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Fighting Back Against Super PACs

Rep. John Sarbanes, D-Md., says that super PACs could influence Congressional races in the same way they have the presidential race—and he may have a way for candidates to fight back.

“If you look at the potential for super PACs to influence Congressional races,” he said on MSNBC’s Up, “it’s going to be torrential, basically. So the question becomes what do you do as a rank-and-file member of Congress to prepare yourself to kind of push back if a super PAC comes at you.”


Sarbanes said the nightmare scenario is a super PACs entering a district with large television buy late in the race, forcing a candidate to raise money at a time when donors are tapped out. The answer, he said, is for candidates to use small-dollar fundraising drives that raise money from large numbers of supporters.

“You need to build a grass-roots donor network so you can tap into that and activate it in the final stages,” he said.

Though he holds a relatively safe Democratic district, Sarbanes is working to do that—and in a novel way. Using a bill called the Fair Elections Now Act as a model, he first went to traditional donors and asked them to help his establish a campaign fund. That fund could then be only be used after he established a large number of small-dollar, grass-roots donors.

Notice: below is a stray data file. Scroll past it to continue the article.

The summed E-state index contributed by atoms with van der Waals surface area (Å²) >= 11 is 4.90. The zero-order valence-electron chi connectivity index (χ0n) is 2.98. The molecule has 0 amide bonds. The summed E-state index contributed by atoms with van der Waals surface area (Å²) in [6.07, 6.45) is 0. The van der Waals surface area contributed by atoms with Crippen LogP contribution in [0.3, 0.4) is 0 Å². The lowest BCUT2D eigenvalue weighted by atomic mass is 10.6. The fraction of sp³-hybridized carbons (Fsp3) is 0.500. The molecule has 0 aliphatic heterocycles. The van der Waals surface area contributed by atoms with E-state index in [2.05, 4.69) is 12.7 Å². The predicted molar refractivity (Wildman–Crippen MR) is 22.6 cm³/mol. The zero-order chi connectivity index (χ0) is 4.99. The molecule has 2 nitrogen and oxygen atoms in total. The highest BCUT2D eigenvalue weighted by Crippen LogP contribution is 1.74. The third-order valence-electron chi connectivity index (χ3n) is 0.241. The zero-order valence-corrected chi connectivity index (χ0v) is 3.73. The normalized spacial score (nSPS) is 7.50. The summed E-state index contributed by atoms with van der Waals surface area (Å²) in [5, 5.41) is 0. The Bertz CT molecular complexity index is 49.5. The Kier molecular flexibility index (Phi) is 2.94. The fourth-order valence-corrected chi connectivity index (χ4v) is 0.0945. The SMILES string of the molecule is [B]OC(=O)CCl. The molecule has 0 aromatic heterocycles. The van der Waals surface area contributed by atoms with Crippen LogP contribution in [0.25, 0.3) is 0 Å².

“I started thinking, why not take that model and demonstrate it in my own campaign,” he said, adding that it “gives me the opportunity to experiment with something new and try something different.”

CORRECTION: In the original version of this story, a word was dropped from a quote of Rep. John Sarbanes, speaking on MSNBC's Up on Sunday. The correct quotation is: “I started thinking, why not take that model and demonstrate it in my own campaign.”

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